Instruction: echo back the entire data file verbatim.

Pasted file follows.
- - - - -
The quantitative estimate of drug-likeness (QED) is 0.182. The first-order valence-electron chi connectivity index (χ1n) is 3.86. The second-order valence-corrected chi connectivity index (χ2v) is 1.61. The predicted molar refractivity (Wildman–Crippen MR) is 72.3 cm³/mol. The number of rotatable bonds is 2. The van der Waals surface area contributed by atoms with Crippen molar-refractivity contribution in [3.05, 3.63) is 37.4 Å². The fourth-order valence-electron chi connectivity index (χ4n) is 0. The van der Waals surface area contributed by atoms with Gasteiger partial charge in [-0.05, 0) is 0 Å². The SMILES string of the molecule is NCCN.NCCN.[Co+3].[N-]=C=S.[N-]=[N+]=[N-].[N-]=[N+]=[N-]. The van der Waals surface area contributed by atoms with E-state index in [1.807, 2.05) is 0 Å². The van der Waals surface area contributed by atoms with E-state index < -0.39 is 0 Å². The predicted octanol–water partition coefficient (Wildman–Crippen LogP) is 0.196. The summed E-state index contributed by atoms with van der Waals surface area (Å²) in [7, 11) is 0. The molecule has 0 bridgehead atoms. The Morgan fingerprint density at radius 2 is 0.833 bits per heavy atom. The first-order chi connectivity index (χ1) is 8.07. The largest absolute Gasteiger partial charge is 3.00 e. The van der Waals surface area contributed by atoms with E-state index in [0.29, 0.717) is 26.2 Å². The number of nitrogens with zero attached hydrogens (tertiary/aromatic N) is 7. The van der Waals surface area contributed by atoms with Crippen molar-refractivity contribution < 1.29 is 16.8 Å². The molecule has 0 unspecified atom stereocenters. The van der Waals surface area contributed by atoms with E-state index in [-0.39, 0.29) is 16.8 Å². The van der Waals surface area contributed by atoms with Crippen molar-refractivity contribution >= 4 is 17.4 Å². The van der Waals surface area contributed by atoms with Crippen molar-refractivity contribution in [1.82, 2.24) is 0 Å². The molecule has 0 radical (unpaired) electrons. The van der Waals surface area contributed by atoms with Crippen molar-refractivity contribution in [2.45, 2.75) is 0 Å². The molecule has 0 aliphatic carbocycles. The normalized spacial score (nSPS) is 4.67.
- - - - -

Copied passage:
The quantitative estimate of drug-likeness (QED) is 0.182. The first-order valence-electron chi connectivity index (χ1n) is 3.86. The second-order valence-corrected chi connectivity index (χ2v) is 1.61. The predicted molar refractivity (Wildman–Crippen MR) is 72.3 cm³/mol. The number of rotatable bonds is 2. The van der Waals surface area contributed by atoms with Crippen molar-refractivity contribution in [3.05, 3.63) is 37.4 Å². The fourth-order valence-electron chi connectivity index (χ4n) is 0. The van der Waals surface area contributed by atoms with Gasteiger partial charge in [-0.05, 0) is 0 Å². The SMILES string of the molecule is NCCN.NCCN.[Co+3].[N-]=C=S.[N-]=[N+]=[N-].[N-]=[N+]=[N-]. The van der Waals surface area contributed by atoms with E-state index in [1.807, 2.05) is 0 Å². The van der Waals surface area contributed by atoms with E-state index < -0.39 is 0 Å². The predicted octanol–water partition coefficient (Wildman–Crippen LogP) is 0.196. The summed E-state index contributed by atoms with van der Waals surface area (Å²) in [7, 11) is 0. The molecule has 0 bridgehead atoms. The Morgan fingerprint density at radius 2 is 0.833 bits per heavy atom. The first-order chi connectivity index (χ1) is 8.07. The largest absolute Gasteiger partial charge is 3.00 e. The van der Waals surface area contributed by atoms with E-state index in [0.29, 0.717) is 26.2 Å². The number of nitrogens with zero attached hydrogens (tertiary/aromatic N) is 7. The van der Waals surface area contributed by atoms with Crippen molar-refractivity contribution < 1.29 is 16.8 Å². The molecule has 0 unspecified atom stereocenters. The van der Waals surface area contributed by atoms with E-state index in [-0.39, 0.29) is 16.8 Å². The van der Waals surface area contributed by atoms with Crippen molar-refractivity contribution >= 4 is 17.4 Å². The van der Waals surface area contributed by atoms with Crippen molar-refractivity contribution in [1.82, 2.24) is 0 Å². The molecule has 0 radical (unpaired) electrons. The van der Waals surface area contributed by atoms with Crippen molar-refractivity contribution in [2.45, 2.75) is 0 Å². The molecule has 0 aliphatic carbocycles. The normalized spacial score (nSPS) is 4.67.